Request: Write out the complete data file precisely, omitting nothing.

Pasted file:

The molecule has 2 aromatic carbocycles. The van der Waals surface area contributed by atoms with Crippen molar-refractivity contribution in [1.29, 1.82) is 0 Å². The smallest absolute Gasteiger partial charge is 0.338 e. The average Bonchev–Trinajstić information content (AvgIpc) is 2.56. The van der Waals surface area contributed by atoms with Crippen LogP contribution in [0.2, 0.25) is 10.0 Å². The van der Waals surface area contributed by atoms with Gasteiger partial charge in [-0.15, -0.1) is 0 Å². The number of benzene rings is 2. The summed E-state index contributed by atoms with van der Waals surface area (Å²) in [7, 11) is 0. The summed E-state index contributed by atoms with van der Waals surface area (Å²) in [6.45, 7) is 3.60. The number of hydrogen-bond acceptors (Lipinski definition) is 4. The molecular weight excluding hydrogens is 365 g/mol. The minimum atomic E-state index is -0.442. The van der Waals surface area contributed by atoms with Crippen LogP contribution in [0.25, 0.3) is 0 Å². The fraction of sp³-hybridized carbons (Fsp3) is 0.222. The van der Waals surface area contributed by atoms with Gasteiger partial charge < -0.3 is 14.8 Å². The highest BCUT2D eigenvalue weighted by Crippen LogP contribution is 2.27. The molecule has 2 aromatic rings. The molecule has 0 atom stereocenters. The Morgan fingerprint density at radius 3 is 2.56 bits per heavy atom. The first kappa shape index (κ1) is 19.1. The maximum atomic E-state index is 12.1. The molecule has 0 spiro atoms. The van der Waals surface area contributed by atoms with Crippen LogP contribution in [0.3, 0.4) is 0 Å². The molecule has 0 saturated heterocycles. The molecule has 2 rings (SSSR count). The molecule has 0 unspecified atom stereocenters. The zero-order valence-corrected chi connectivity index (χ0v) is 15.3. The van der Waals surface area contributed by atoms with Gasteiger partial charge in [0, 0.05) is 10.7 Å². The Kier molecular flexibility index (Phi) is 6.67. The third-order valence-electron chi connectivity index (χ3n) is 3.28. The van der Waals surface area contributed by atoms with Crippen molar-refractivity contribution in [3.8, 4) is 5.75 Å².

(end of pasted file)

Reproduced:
The molecule has 2 aromatic carbocycles. The van der Waals surface area contributed by atoms with Crippen molar-refractivity contribution in [1.29, 1.82) is 0 Å². The smallest absolute Gasteiger partial charge is 0.338 e. The average Bonchev–Trinajstić information content (AvgIpc) is 2.56. The van der Waals surface area contributed by atoms with Crippen LogP contribution in [0.2, 0.25) is 10.0 Å². The van der Waals surface area contributed by atoms with Gasteiger partial charge in [-0.15, -0.1) is 0 Å². The number of benzene rings is 2. The summed E-state index contributed by atoms with van der Waals surface area (Å²) in [7, 11) is 0. The summed E-state index contributed by atoms with van der Waals surface area (Å²) in [6.45, 7) is 3.60. The number of hydrogen-bond acceptors (Lipinski definition) is 4. The molecular weight excluding hydrogens is 365 g/mol. The minimum atomic E-state index is -0.442. The van der Waals surface area contributed by atoms with Crippen LogP contribution in [0.25, 0.3) is 0 Å². The fraction of sp³-hybridized carbons (Fsp3) is 0.222. The van der Waals surface area contributed by atoms with Gasteiger partial charge < -0.3 is 14.8 Å². The highest BCUT2D eigenvalue weighted by Crippen LogP contribution is 2.27. The molecule has 2 aromatic rings. The molecule has 0 atom stereocenters. The Morgan fingerprint density at radius 3 is 2.56 bits per heavy atom. The first kappa shape index (κ1) is 19.1. The maximum atomic E-state index is 12.1. The molecule has 0 spiro atoms. The van der Waals surface area contributed by atoms with Crippen LogP contribution in [0.3, 0.4) is 0 Å². The molecule has 0 saturated heterocycles. The molecule has 2 rings (SSSR count). The molecule has 0 unspecified atom stereocenters. The zero-order valence-corrected chi connectivity index (χ0v) is 15.3. The van der Waals surface area contributed by atoms with Gasteiger partial charge in [0, 0.05) is 10.7 Å². The Kier molecular flexibility index (Phi) is 6.67. The third-order valence-electron chi connectivity index (χ3n) is 3.28. The van der Waals surface area contributed by atoms with Crippen molar-refractivity contribution in [3.8, 4) is 5.75 Å².